high command was in defending East Pakistan. In fact Col Ghulam Hussein
have done the planning himself. Since OC workshop was also not much interested
the responsibility was shifted to me.
The plan was made after proper reconnaissance and was submitted to Col
Ghulam Hussein but defences were not prepared on ground due to lack of
On this day I was at Chittagong looking after rear HQ of EPCAF and also
running a summary military court. In the evening through Radio Pakistan
I came to
know that war has formally been declared. Shortly after the broadcast
I received a phone call from Col. Raja Asghar who ordered me to report
the next day, 4th Dec.
DECEMBER 4, 71
The night passed very peacefully as compared to the preceding ones
in the sense that there was no small arm firing all around as it
was a normal
happening those days.
On first light I was preparing to move to Karar Hat when I heard
the crash of bombs being dropped by Indian war planes in port area.
air attack of 1971 war against Chittagong. I decided to first visit
the port and
then go to Karar Hat. The Indian aircraft were coming consecutively
in fours. There were no Pakistani war planes to oppose them. There
few AA guns
which fired without results.
I visited Dawood Petroleum, two oil tanks were burning and a ship
in the dockyard was hit by enemy aircraft. The port was completely
so was the
city. People remained confined to their houses. Road to Kara Hat
was also deserted. I reached Karar Hat at about 1000 hours to act
Raja Asghar as the actual 2IC Major Fakhar was taken away by Brig
Teskeenudin to act as his BM. The Battalion Command post was located
a mile short
of Karar Hat and the Brigade HQ was in area level crossing (see sketch
Three companies were deployed along the home bank of Fanny River
while the fourth one, commanded by Major Hafeez, was in area Zurar
company from FF was commanded by Capt. Tariq, 2 Wing EPCAF by Major
Saud and 11
by Major Bungush. A wing may be considered a heavy company with 200
men each. Apart from two wings mentioned above, about 1000 men were
Chittagong Division in the form of vulnerable point (VP) force and
industrial security force (ISF). These people were sent from West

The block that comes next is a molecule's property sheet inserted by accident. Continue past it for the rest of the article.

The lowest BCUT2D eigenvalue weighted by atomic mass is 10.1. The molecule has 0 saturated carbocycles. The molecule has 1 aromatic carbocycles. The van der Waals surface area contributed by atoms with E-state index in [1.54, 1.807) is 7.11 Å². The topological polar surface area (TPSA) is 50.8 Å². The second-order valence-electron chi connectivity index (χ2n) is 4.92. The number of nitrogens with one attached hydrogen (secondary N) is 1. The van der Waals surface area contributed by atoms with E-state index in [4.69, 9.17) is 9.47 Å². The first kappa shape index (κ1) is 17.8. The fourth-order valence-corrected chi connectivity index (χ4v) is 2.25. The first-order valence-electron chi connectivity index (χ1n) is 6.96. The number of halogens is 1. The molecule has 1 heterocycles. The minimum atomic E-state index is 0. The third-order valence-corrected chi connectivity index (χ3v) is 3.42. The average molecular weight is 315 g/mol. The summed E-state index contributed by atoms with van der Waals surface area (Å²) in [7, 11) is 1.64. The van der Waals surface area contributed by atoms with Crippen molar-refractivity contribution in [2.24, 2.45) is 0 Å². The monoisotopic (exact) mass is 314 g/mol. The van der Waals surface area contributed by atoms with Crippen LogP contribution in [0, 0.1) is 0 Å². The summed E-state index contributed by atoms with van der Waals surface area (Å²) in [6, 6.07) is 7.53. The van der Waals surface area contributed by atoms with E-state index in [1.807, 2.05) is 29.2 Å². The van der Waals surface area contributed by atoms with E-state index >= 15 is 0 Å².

Pakistan for the
protection of bridges, sensitive installations and industrial complexes.
They were armed
with .303 rifles. Officially I was sent from West Pakistan to command
Communication facilities were not as good as that of a regular Battalion.
There were no signal resources in Chittagong except those available
with EPCAF Sector
HQ and T&T lines.
No fighting took place on our front except sporadic Artillery fire
on our leading troops. However, bombardment was heavy on distant
8 Dec our
main activity was to listen news bulletins from all over the world
and proceedings of United Nations Security Council meetings. Fanny
7th or 8th Dec
and the Taskeen Force was ordered to withdraw and take up position
for the defence
PLAN OF DEFENCE
The entire force was to uproot from Fanni area and take-up position
between Fojdar Hat and Komira on night 8/9 Dec. Two screens were
to be established
one at Mirsarai and other at Sitakond to cover the withdrawal.
According to initial orders the screen at Mirsarai was to withdraw
at last light 9 Dec and that at Sitakond at last light 10 Dec giving
days to main force for preparing the defences.The screen at Mirsarai
was to be
commanded by Major Hafeez of EPCAF and that at Sitakond by myself.
I was acting as 2
I C of the Battalion and had no knowledge about the troops I was
Before I could locate the troops I was to command and move out
to take up position at Sitakond, I was ordered to lay out the
between Komeera and
Faujdarhat. I reached somewhere in the middle of Komeera and
1600 hours accompanied by the Raccee party of the main force
which comprised of a representative of each wing and the company 24 FF.Capt
of EPCAF was part of the Raccee party. The defence was organized
forward layer was manned by Major Bungush force starting from
sea in the east up to the road in the west. Right forward company
commanded by Capt. Tariq starting from the road on the left and
foot of the hill on
right. Behind Capt. Tariq was deployed Capt. Sarfaraz with his
force in second layer. The defences behind Major Bungush were
me to take
up position after withdrawal from Sitakond. A perfect plan as
per book. What actually happened is a different story.